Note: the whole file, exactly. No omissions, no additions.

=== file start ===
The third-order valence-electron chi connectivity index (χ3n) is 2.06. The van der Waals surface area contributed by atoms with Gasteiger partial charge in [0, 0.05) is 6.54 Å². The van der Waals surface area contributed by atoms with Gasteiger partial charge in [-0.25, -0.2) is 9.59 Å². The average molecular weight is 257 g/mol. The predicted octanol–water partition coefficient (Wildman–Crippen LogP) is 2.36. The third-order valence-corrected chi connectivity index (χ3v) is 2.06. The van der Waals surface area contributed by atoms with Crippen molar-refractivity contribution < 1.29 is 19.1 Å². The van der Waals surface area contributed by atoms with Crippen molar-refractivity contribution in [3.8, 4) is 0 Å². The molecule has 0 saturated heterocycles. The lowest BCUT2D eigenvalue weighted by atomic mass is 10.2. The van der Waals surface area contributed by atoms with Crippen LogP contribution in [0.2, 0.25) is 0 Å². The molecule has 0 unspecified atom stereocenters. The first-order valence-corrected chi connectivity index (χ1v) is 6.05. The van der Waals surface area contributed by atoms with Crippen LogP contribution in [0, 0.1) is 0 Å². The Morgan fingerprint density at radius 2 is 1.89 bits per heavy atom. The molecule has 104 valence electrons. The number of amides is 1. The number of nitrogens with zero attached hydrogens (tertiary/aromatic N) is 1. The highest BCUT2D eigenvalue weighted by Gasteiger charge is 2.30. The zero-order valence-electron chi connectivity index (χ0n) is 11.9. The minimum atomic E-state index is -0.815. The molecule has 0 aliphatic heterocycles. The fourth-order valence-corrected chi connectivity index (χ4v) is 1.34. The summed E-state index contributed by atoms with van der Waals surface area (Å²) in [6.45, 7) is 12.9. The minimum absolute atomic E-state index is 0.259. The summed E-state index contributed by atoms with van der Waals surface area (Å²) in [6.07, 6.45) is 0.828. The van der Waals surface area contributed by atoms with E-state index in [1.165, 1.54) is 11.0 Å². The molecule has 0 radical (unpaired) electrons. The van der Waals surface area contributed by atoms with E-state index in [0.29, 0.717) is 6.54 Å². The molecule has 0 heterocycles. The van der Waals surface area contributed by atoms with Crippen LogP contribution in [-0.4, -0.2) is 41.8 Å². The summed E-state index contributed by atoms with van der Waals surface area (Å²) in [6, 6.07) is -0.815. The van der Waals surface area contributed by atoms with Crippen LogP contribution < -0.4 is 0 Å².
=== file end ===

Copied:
The third-order valence-electron chi connectivity index (χ3n) is 2.06. The van der Waals surface area contributed by atoms with Gasteiger partial charge in [0, 0.05) is 6.54 Å². The van der Waals surface area contributed by atoms with Gasteiger partial charge in [-0.25, -0.2) is 9.59 Å². The average molecular weight is 257 g/mol. The predicted octanol–water partition coefficient (Wildman–Crippen LogP) is 2.36. The third-order valence-corrected chi connectivity index (χ3v) is 2.06. The van der Waals surface area contributed by atoms with Crippen molar-refractivity contribution < 1.29 is 19.1 Å². The van der Waals surface area contributed by atoms with Crippen molar-refractivity contribution in [3.8, 4) is 0 Å². The molecule has 0 saturated heterocycles. The lowest BCUT2D eigenvalue weighted by atomic mass is 10.2. The van der Waals surface area contributed by atoms with Crippen LogP contribution in [0.2, 0.25) is 0 Å². The molecule has 0 unspecified atom stereocenters. The first-order valence-corrected chi connectivity index (χ1v) is 6.05. The van der Waals surface area contributed by atoms with Crippen LogP contribution in [0, 0.1) is 0 Å². The Morgan fingerprint density at radius 2 is 1.89 bits per heavy atom. The molecule has 104 valence electrons. The number of amides is 1. The number of nitrogens with zero attached hydrogens (tertiary/aromatic N) is 1. The highest BCUT2D eigenvalue weighted by Gasteiger charge is 2.30. The zero-order valence-electron chi connectivity index (χ0n) is 11.9. The minimum atomic E-state index is -0.815. The molecule has 0 aliphatic heterocycles. The fourth-order valence-corrected chi connectivity index (χ4v) is 1.34. The summed E-state index contributed by atoms with van der Waals surface area (Å²) in [6.45, 7) is 12.9. The minimum absolute atomic E-state index is 0.259. The summed E-state index contributed by atoms with van der Waals surface area (Å²) in [6.07, 6.45) is 0.828. The van der Waals surface area contributed by atoms with E-state index in [1.165, 1.54) is 11.0 Å². The molecule has 0 radical (unpaired) electrons. The van der Waals surface area contributed by atoms with E-state index in [0.29, 0.717) is 6.54 Å². The molecule has 0 heterocycles. The van der Waals surface area contributed by atoms with Crippen LogP contribution in [-0.4, -0.2) is 41.8 Å². The summed E-state index contributed by atoms with van der Waals surface area (Å²) in [6, 6.07) is -0.815. The van der Waals surface area contributed by atoms with Crippen LogP contribution < -0.4 is 0 Å².